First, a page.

About the project

 

US Fish and Wildlife Service biologist Eric Regehr recently discussed polar bear research and this project in an interview with Alaska Public Radio; click here to listen (the interview may take several moments to launch).

Of the 20 population units in the world, the southern Beaufort Sea unit (Figure 1) contains about 1500 polar bears (Regehr et al. 2006) and includes northern Alaska and northwestern Canada.

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Figure 1. Map showing the world’s polar bear population divided into 20 units.

The red arrow indicates the southern Beaufort Sea unit. Map reproduced from:

Distribution of polar bear populations in the Arctic. 1998.

UNEP/GRID-Arendal Maps and Graphics Library. Retrieved December 16, 2008 at

http://maps.grida.no/go/graphic/distribution_of_polar_bear_

populations_in_the_arctic

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Every summer, sea ice in the southern Beaufort Sea retreats northward (Figure 2) and most bears follow the ice. However, a proportion of the bears remain on shore for the ice-retreat period (Schliebe et al. 2008). These bears face warm temperatures and probably a lack of prey, because seals generally are not found on shore. The polar bears of western Hudson Bay, Canada, encounter a similar situation during the period of ice-retreat and respond by going into “walking hibernation” (Nelson et al. 1980). This is a state in which the bears remain active but their physiological processes appear to slow down, much like brown bears or black bears hibernating in winter dens.

 

However, the polar bear population of western Hudson Bay is declining, likely due to warmer temperatures creating a longer ice-free season (Stirling et al. 1999; Regehr et al. 2007). The longer ice-free season can reduce the amount of time the bears have on the ice to hunt, and increase the amount of time the bears must rely on fat stores while living on land. Many places in the Arctic are experiencing a sea ice decline (Meier et al. 2007), creating a need to understand the mechanisms of walking hibernation and how bears may be affected by changes in sea ice.

 

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Figure 2. Satellite image showing snow and ice cover in the Arctic on January 1st 2008 (left panel)

and August 1st 2008 (right panel). White areas indicate snow-covered land, and pink and purple areas

indicate ice-covered water. The southern Beaufort Sea is indicated by a bright green circle; on

January 1st it is covered with sea ice, but by August 1st most of the sea ice has melted. Satellite images

reproduced from: "Compare Daily Ice" function on “The Cryosphere Today” website. Accessed 16 December

2008. Polar Research Group, Department of Atmospheric Sciences, University of Illinois at Urbana-

Champaign. Web address is http://arctic.atmos.uiuc.edu/cryosphere/.

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In this project, we propose that polar bears in the southern Beaufort Sea, like bears in western Hudson Bay, enter walking hibernation during the summer on shore. To test this idea, we are gathering data from bears that spend the ice-retreat period on shore and bears that spend the ice-retreat period on sea ice.

 

 

Research methods and goals

We locate bears from the air with a helicopter, dart the bear with an anesthetic and immobilization drug, then we land and take measurements and samples from the bear. All of our capture operations are permitted and coordinated with USGS (US Geological Survey) and USFWS (US Fish and Wildlife Service), and our main focus is bear and personnel safety.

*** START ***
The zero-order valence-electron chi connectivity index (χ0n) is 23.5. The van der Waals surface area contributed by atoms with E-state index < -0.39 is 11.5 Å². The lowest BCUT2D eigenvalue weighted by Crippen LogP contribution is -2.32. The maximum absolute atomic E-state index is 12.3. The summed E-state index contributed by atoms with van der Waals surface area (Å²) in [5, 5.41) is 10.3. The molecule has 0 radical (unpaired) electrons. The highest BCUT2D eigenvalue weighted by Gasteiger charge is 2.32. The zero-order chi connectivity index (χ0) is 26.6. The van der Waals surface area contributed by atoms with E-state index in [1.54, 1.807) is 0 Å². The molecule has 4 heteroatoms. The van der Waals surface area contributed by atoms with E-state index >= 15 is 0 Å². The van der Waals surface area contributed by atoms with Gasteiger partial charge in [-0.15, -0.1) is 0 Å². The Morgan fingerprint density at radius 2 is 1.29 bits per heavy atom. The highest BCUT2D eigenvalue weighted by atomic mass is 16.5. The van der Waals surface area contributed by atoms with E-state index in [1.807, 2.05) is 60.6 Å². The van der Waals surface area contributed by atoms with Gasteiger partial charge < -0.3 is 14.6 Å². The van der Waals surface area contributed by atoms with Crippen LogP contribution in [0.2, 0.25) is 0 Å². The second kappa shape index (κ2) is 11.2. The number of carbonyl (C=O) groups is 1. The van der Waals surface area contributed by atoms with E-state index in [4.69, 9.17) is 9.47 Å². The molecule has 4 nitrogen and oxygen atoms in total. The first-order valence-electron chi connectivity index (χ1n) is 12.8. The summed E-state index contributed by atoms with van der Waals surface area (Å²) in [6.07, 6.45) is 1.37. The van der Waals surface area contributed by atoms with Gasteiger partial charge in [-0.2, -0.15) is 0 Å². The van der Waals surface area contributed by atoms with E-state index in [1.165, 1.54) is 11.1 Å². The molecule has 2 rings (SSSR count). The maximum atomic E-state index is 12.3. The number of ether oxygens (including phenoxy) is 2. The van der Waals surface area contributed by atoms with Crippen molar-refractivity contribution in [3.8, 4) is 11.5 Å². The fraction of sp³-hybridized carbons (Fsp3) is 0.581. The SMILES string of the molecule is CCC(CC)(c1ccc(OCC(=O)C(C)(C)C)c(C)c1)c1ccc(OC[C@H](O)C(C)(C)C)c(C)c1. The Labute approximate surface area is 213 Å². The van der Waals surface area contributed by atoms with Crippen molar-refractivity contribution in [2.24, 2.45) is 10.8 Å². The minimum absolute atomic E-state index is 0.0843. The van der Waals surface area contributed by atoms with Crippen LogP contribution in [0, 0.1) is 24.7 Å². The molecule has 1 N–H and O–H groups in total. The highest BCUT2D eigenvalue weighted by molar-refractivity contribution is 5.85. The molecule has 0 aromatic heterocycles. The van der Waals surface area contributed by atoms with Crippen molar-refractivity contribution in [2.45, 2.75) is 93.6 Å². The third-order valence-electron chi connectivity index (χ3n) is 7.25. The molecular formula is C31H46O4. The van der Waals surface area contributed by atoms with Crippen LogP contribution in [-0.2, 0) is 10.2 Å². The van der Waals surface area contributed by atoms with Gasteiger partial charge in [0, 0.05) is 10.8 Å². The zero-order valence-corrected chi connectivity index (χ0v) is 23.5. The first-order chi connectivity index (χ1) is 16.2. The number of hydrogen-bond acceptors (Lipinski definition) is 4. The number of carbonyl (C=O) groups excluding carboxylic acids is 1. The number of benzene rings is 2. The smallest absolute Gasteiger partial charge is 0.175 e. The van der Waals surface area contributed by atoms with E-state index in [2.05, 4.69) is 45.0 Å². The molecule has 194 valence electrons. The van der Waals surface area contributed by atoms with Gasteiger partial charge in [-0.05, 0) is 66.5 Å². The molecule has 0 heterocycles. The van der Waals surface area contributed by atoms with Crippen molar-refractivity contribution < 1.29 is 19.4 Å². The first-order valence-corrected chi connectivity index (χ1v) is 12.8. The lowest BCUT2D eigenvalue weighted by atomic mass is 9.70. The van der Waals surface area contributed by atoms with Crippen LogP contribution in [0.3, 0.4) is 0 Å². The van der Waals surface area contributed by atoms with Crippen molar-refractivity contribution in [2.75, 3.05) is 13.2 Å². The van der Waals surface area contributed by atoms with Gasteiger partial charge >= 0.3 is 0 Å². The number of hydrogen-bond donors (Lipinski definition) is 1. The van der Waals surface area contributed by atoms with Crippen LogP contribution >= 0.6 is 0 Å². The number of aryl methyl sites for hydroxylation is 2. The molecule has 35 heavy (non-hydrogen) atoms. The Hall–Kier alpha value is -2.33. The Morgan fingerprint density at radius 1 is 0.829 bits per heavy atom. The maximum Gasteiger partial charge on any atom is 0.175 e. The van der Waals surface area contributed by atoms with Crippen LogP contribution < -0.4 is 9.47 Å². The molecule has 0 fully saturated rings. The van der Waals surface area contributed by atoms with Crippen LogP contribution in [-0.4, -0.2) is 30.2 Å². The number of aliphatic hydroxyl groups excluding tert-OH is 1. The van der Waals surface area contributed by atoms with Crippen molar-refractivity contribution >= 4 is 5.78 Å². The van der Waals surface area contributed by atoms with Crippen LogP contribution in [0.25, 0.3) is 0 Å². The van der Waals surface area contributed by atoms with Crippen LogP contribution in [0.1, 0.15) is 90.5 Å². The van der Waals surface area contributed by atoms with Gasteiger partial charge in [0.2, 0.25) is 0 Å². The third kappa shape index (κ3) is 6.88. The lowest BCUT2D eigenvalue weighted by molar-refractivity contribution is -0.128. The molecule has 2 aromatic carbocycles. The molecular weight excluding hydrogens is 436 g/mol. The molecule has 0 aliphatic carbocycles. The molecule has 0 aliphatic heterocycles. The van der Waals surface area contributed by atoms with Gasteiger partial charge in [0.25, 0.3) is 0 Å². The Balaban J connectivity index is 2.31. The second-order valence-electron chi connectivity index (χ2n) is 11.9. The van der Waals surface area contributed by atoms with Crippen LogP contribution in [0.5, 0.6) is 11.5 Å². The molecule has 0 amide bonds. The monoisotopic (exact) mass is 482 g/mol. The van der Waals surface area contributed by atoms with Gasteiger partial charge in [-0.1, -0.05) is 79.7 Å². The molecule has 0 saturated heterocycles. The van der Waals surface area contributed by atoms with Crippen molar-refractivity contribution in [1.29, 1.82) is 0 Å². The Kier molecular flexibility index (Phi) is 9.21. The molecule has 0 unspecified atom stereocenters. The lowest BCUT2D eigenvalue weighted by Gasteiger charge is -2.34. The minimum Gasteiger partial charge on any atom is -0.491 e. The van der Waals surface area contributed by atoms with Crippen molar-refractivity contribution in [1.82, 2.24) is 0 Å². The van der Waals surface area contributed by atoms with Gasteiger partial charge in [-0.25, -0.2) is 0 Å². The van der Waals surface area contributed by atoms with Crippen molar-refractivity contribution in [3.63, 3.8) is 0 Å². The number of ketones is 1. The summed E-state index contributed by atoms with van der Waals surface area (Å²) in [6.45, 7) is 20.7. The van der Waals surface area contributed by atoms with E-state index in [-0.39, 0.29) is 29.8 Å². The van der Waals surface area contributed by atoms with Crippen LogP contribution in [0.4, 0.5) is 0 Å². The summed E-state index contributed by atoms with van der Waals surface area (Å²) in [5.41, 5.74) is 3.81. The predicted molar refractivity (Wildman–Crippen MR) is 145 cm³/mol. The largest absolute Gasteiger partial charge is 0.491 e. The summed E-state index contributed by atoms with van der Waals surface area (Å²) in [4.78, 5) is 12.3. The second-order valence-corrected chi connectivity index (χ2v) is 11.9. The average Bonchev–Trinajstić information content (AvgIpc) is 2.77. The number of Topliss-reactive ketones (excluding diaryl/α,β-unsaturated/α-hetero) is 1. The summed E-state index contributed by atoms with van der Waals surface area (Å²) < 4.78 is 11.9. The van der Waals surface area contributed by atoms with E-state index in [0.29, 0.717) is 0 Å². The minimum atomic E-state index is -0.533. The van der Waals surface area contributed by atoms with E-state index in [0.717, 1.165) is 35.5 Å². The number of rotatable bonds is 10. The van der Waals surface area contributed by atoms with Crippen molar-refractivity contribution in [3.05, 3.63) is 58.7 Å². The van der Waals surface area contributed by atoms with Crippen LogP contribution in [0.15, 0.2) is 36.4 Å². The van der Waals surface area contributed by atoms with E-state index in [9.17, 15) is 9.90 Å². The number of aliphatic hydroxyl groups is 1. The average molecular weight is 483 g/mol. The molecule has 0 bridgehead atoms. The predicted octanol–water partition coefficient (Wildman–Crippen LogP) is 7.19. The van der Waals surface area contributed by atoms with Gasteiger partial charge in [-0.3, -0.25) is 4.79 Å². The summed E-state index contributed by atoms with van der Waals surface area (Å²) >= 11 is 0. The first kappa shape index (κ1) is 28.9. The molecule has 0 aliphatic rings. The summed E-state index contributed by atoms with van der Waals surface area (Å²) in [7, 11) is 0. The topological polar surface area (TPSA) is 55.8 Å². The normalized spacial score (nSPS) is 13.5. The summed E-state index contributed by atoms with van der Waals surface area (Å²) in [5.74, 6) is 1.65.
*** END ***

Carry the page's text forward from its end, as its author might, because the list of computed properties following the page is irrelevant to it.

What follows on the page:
The data from this project will be used to understand polar bear movements, behavior, and physiology in the summer. Other bear species have remarkable abilities to stay healthy despite practically not eating or moving for limited amounts of time (for example, hibernating black bears). However, these abilities have not been investigated in polar bears that face warm temperatures and little food during the summer. With the data gathered in this project, we will create models of what may happen to polar bear populations as sea ice changes. This will enable better management and conservation strategies. Towards that goal, data gathered in this project will be analyzed and published in publicly-accessible journals, and the data will be shared with USGS, USFWS, and other agencies involved with polar bear management and conservation.

 

 

References

Meier WN, Stoeve J, Fetterer F. 2007. Whither Arctic sea ice? A clear signal of decline regionally, seasonally and extending beyond the satellite record. Annals of Glaciology. Volume 46. Pages 428-434.

 

Nelson RA, Folk GE, Pfeiffer EW, Craighead JJ, Jonkel CJ, Steiger DL. 1980. Behavior, biochemistry, and hibernation in black, grizzly, and polar bears. International Conference on Bear Research and Management. Volume 5. Pages 284-290. 

 

Regehr EV, Amstrup SC, Stirling I. 2006. Polar bear population status in the southern Beaufort Sea. Open-file report 2006-1337. US Geological Survey. US Department of the Interior.

 

Regehr EV, Lunn NJ, Amstrup SC, Stirling I. 2007. Effects of earlier sea ice breakup on survival and population size of polar bears in Western Hudson Bay. Journal of Wildlife Management. Volume 71. Number 8. Pages 2673-2683.

 

Schliebe S, Rode KD, Gleason JS, Wilder J, Proffitt K, Evans TJ, Miller S. 2008. Effects of sea ice extent and food availability on spatial and temporal distribution of polar bears during the fall open-water period in the southern Beaufort Sea. Polar Biology. Volume 31. Number 8. Pages 999-1010.

 

Stirling I, Lunn NJ, Iacozza J. 1999. Long-term trends in the population ecology of polar bears in western Hudson Bay in relation to climatic change. Arctic. Volume 52. Number 3. Pages 294-306.

 

 

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